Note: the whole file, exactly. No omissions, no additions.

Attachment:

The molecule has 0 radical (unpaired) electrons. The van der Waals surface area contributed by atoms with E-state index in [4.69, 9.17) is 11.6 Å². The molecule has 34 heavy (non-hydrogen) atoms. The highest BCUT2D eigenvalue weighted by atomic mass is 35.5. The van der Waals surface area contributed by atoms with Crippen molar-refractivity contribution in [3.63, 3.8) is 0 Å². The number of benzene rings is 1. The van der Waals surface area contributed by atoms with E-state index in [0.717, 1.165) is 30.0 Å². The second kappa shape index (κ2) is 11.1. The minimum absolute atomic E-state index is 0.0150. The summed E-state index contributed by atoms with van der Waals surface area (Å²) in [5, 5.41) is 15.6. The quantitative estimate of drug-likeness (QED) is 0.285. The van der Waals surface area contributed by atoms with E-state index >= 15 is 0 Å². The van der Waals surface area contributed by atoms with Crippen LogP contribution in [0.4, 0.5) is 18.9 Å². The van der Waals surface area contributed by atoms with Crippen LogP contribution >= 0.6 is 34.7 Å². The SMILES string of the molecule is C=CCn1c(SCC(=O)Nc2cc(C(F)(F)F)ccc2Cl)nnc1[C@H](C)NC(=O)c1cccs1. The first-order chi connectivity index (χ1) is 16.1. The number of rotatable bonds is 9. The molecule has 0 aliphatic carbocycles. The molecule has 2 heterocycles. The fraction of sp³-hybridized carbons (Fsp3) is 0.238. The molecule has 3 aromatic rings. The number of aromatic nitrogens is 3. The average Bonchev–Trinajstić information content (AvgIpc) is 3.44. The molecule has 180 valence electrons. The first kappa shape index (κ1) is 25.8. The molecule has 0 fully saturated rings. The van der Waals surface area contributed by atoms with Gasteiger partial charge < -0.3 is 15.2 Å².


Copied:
The molecule has 0 radical (unpaired) electrons. The van der Waals surface area contributed by atoms with E-state index in [4.69, 9.17) is 11.6 Å². The molecule has 34 heavy (non-hydrogen) atoms. The highest BCUT2D eigenvalue weighted by atomic mass is 35.5. The van der Waals surface area contributed by atoms with Crippen molar-refractivity contribution in [3.63, 3.8) is 0 Å². The number of benzene rings is 1. The van der Waals surface area contributed by atoms with E-state index in [0.717, 1.165) is 30.0 Å². The second kappa shape index (κ2) is 11.1. The minimum absolute atomic E-state index is 0.0150. The summed E-state index contributed by atoms with van der Waals surface area (Å²) in [5, 5.41) is 15.6. The quantitative estimate of drug-likeness (QED) is 0.285. The van der Waals surface area contributed by atoms with E-state index >= 15 is 0 Å². The van der Waals surface area contributed by atoms with Crippen LogP contribution in [0.4, 0.5) is 18.9 Å². The van der Waals surface area contributed by atoms with Crippen LogP contribution >= 0.6 is 34.7 Å². The SMILES string of the molecule is C=CCn1c(SCC(=O)Nc2cc(C(F)(F)F)ccc2Cl)nnc1[C@H](C)NC(=O)c1cccs1. The first-order chi connectivity index (χ1) is 16.1. The number of rotatable bonds is 9. The molecule has 0 aliphatic carbocycles. The molecule has 2 heterocycles. The fraction of sp³-hybridized carbons (Fsp3) is 0.238. The molecule has 3 aromatic rings. The number of aromatic nitrogens is 3. The average Bonchev–Trinajstić information content (AvgIpc) is 3.44. The molecule has 180 valence electrons. The first kappa shape index (κ1) is 25.8. The molecule has 0 fully saturated rings. The van der Waals surface area contributed by atoms with Gasteiger partial charge < -0.3 is 15.2 Å².